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Royal Manas National Park

WWF supports Community based Eco-tourism projects in Royal Manas National Park

Ecotourism as an alternative community based livelihood option had never been explored in Royal Manas National Park (RMNP). With a population of about 10646 people representing 1026 households and enriched with diverse natural setting, rich culture, tradition and biodiversity, RMNP has always been a potential ecotourism destination.

Realizing this, in 2010 RMNP initiated its first set of community based ecotourism projects with financial support from WWF Bhutan.

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Following which, a pilot community based ecotourism along the existing Gomphu-Manas-Norbugang eco-trial was strategically developed. Besides upliftment of the communities through alternative income generation opportunity, the project also aims to promote local stewardship and community participation in the park's conservation efforts.Over and above that, WWF's support also went towards enhancing the skills of the nearby communities to better cater to visitors compatible with contemporary hospitality methods. Once self reliant, it is hoped that dependence on forest resources and illegal activities will reduce significantly.

The findings, forest and park services officials said was a rare one because big cats were normally territorial and did not share an area.

The cats were captured on camera traps that forest and park services officials planted in the area as a part of their survey.

Forestry officials confirmed the cats included the Tiger, Leopard Cat, Clouded Leopard, Leopard (black), Marbled Cat, Jungle Cat, Golden Cat and Fishing Cat.

About 200 camera traps were fixed at 88 different locations of the park last year. The park is the oldest protected wildlife sanctuary in the country since 1966.

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WWF Bhutan's Senior Program officer, Mincha Wangdi who is also the project coordinator said "The community tourism will empower communities to make supplementary income, enhance their knowledge and understanding of local natural resources and cultural assets and in the process support the park in its conservation efforts".

The eco-trail takes you through the core of Zhemgang and descends down to the foothills adjoining the plains of Indian Manas. The exit can be made either from Indian Manas or from Samdrupjongkhar district of Eastern Bhutan. The walk through warm broadleaf forests has a rich diversity of birds, plants, butterflies and wildlife.

Five eco-camps at Gomphu, Pangtang, Shillingtoe, Pangbang and Norbugang have been set up along the trial for visitors.

The eco-camps and the trails are both being managed by community committees with a benefit sharing mechanism (75% goes to individuals providing services; 20% towards community fund; and 5% to the park). RMNP in collaboration with Nature Recreation & Ecotourism Division, Ministry of Agriculture & Forests and Tourism Council of Bhutan has also drawn up strategy plans for its marketing, service delivery, monitoring, upkeep and others.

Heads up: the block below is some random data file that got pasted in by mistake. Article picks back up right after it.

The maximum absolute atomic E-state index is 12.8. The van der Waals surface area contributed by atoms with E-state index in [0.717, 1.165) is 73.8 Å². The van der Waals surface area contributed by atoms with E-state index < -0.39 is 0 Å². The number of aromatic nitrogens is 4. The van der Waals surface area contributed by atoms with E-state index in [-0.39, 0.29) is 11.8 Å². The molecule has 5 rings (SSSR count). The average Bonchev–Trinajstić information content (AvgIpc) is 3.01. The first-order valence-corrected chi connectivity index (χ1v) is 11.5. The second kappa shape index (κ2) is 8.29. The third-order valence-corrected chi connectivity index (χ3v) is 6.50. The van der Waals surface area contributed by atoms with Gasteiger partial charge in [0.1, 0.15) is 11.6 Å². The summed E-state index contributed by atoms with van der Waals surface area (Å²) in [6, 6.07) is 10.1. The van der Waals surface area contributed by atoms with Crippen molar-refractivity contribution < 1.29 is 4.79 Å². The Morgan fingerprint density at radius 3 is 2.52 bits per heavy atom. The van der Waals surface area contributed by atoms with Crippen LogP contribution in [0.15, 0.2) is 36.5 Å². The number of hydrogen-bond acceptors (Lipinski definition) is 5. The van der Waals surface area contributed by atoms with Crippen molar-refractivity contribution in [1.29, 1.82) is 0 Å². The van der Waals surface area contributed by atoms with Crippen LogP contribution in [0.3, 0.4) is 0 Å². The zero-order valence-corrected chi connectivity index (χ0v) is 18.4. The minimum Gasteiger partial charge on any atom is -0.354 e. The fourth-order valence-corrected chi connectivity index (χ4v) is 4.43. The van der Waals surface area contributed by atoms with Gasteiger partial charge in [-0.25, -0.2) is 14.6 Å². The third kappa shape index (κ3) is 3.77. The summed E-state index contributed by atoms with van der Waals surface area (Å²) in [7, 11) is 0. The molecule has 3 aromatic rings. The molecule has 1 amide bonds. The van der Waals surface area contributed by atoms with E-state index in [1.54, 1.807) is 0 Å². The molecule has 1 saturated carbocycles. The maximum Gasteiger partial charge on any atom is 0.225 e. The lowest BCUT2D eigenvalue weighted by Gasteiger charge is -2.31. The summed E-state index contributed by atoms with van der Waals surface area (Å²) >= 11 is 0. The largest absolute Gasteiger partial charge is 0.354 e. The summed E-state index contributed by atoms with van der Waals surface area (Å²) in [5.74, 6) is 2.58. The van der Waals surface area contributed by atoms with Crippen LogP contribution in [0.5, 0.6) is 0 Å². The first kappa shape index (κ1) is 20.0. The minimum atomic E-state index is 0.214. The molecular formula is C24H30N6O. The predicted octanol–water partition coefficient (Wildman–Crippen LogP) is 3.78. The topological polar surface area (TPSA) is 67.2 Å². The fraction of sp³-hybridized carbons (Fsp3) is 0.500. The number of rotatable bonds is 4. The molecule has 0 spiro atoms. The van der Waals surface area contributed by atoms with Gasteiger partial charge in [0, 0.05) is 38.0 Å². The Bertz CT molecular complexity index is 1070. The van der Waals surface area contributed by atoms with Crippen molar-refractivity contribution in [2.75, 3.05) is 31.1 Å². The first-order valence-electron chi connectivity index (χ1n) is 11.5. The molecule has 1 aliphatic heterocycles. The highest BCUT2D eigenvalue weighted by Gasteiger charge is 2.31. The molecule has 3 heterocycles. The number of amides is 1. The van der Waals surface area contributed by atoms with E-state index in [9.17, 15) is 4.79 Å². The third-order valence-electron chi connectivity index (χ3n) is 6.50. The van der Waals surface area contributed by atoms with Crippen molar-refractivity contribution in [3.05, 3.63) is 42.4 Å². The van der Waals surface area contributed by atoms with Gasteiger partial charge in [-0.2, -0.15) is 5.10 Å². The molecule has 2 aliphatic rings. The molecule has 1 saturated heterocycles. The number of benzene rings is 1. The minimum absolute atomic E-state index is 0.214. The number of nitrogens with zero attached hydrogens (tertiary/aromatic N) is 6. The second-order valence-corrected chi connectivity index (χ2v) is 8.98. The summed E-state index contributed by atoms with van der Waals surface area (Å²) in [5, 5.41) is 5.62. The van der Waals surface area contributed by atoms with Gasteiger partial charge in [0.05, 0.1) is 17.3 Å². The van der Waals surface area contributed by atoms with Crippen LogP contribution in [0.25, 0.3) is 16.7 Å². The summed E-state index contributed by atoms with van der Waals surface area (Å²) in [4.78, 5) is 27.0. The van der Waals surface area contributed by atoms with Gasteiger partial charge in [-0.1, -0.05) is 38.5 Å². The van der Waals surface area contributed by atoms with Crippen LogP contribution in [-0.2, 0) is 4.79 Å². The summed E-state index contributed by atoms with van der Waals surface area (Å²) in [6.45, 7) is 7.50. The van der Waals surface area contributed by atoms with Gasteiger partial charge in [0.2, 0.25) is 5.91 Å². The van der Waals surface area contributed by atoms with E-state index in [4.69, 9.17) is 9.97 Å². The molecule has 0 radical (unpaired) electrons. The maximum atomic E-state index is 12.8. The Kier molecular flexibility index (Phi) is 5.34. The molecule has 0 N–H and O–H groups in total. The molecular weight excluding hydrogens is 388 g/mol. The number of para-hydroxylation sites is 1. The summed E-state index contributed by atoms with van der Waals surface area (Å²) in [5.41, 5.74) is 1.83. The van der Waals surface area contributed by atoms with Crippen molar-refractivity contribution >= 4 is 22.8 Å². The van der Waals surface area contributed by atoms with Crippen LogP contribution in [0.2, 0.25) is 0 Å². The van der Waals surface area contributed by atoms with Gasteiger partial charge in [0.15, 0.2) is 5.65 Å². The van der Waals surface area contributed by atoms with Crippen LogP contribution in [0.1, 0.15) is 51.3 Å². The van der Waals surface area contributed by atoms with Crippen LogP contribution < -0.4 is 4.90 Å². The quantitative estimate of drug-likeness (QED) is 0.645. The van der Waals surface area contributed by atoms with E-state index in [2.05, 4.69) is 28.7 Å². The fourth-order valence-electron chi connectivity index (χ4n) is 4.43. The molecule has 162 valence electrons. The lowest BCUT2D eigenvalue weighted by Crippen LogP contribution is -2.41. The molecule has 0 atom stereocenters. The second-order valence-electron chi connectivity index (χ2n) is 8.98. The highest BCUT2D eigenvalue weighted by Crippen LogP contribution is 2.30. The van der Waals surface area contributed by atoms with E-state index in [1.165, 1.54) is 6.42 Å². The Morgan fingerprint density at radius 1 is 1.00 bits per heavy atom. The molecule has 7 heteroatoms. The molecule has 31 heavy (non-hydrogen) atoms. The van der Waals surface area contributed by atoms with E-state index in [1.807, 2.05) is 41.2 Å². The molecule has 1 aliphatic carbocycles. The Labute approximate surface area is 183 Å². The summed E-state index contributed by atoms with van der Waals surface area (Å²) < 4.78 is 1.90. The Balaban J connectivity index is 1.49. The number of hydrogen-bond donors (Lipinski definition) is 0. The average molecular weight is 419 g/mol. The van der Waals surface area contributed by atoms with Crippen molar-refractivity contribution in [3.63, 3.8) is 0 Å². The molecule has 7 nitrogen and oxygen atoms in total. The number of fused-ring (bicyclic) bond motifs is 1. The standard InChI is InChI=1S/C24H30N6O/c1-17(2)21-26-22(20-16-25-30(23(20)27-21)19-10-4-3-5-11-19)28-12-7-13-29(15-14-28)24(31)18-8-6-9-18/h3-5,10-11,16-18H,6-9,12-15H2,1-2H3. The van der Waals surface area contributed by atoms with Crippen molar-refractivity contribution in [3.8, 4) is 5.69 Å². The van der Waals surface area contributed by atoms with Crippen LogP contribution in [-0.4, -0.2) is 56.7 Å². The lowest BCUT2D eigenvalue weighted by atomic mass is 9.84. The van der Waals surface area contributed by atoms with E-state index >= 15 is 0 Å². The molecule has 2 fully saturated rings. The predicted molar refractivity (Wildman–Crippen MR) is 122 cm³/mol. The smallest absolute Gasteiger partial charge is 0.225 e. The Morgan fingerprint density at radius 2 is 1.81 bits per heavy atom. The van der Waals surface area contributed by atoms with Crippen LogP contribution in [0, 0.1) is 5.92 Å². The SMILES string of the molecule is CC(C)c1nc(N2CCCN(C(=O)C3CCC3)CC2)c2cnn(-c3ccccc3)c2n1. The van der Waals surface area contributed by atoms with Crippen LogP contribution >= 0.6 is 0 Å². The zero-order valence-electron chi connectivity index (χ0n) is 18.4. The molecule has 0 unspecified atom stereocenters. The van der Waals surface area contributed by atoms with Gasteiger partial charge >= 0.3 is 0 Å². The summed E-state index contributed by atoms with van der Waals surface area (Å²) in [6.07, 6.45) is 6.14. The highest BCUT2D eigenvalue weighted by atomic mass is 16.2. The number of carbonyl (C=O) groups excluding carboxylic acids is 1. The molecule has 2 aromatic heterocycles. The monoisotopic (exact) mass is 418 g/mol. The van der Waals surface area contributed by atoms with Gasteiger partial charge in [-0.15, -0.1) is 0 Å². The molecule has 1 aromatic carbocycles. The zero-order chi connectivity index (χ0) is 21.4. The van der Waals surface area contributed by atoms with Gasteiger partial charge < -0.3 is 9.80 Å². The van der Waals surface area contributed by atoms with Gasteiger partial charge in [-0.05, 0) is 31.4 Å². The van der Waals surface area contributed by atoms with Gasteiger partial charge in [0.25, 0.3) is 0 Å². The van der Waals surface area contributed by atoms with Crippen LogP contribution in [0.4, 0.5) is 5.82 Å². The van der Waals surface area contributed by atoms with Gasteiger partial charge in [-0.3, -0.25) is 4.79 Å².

The first eco trail Gomphu-Pangtang (1457 masl) at Gomphu can be reached from either Zhemgang or Sarpangdistricts. Located just above the Gomphu Park Range office, two eco-lodges with bathroom, toilets, dinning and kitchen facilities have been built. Hikers can rest here overnight and catch glimpses of numerous birds such as barbets, hornbill, bulbuls, doves, wood pecker and cuckoos among many others.

Taking a descent through mixed broadleaf forest and thick undergrowths, the trail takes you to the next eco camp in Pangtang (239 masl). Located on the right bank of Mangde River, the halt enables visitors to not only view the picturesque view of the river but also have a glimpse of Pangtang settlements which is typical of lower Kheng region of Zhemgang.Here too, there are good birding opportunities.

Possible sightings include thrushes, drongos, hornbills, partridges, pheasants, bulbuls, tree pies, barbets, eagles, and many more. Next we arrive to Shillingtoe campsite (420 masl) from where a great view of the area can be captured owning to its slightly higher elevation.

The last halt of the trail at Pangbang campsite (160 msal) is located at the junction of Mangde and Dangme River. Here visitors have the option to splurge in outdoor activities like boating, river rafting, elephant rides and wildlife safaris. If lucky, one can also sight goral, capped langur, cormorants and many other bird species.

RMNP's park manager, Tenzin Wangchuk said "RMNP has a huge potential to attract tourists nationally and internationally owing to its rich wildlife presence & natural ecosystem. However, at the same time, the priority of the park will also be to properly manage and regulate the eco-provided so that balance between development and conservation is maintained".

Source: WWF Bhutan 2012
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